I’m also trying to use more Z Wave devices. Z Wave uses lower frequency RF, well below the crowded 2.4GHz band, to establish a long-range, low-power, low-latency mesh network. It doesn’t have much for bandwidth, but doesn’t really need it. The sensors send data only when they need to, and att periodic intervals in between just to let us know they are alive. Most of the sensors are battery-powered, but the efficiency of Z Wave means the batteries will last for years.
Rather than using a Z Wave gateway device connected to my network, I’m using a Zooz ZST10 USB stick connected directly to the Intel NUC that is running Home Assistant. This does mean I need to run software to manage the Z Wave mesh network and its devices.
Initially, I had Home Assistant manage the Z Wave network directly. It can, and it does a passable job at it. But every time I restart Home Assistant, which is every time I change the configuration file (which is often), the Z Wave network is restarted. I just want Z Wave to keep running regardless of what’s happening with Home Assistant. So now what?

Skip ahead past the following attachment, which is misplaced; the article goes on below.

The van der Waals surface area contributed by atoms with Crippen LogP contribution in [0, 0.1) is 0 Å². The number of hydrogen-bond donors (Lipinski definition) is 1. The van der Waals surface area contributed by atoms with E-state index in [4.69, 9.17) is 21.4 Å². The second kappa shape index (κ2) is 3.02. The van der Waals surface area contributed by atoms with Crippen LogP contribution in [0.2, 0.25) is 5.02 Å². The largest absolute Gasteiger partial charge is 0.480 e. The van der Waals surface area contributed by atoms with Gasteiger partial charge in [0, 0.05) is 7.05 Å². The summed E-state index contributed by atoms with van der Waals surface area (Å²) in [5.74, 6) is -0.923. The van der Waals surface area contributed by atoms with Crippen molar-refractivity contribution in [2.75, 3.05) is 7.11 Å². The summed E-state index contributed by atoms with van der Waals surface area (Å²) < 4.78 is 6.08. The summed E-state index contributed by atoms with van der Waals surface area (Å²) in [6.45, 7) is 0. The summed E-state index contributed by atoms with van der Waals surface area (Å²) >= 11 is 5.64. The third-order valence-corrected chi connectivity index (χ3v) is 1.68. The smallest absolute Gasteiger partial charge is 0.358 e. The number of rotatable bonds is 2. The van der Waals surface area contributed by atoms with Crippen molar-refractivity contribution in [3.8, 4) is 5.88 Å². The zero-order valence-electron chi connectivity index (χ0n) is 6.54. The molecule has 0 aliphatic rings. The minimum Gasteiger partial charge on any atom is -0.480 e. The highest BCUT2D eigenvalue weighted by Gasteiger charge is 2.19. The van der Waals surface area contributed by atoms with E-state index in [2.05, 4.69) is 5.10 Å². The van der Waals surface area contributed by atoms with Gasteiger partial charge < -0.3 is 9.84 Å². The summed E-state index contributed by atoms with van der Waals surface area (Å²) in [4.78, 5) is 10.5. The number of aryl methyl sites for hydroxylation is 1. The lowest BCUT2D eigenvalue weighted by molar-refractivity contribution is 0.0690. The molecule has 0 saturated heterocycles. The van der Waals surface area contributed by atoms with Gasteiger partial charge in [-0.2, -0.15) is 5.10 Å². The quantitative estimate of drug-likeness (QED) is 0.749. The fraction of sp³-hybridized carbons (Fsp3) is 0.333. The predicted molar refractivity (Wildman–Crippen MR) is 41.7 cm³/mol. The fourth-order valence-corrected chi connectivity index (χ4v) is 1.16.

I really like the idea of separating layers of my tech stack, and using streaming or message queueing to talk between the layers. So I’m using zwave2mqtt to manage my Z Wave network and devices, and use Mosquitto MQTT as a message passing layer. All of these components are running in Docker in their own containers and it’s working very well. And this is going to give me an ecosystem that I can extend with other device types, communicating over MQTT.
My Z Wave network is pretty minimal right now. Just some door sensors, a couple of multisensors, and three smoke detectors. I’ll likely expound on this in future posts.
The network fabric in my old house was pretty simple. It all ran Ubiquiti UniFi equipment, but with only one wireless access point. Sometimes the RF congestion was great enough to cause temporary interruptions of service. Not surprising given a tech-savvy family of five with all of our wireless devices plus all of that home automation (each LIFX bulb had its own WiFi connection!)
I wanted to do better for my family in this new house, and the larger size of the house kind of demanded having more WiFi access points anyway just to adequately cover all of the rooms. I decided to go big and go home.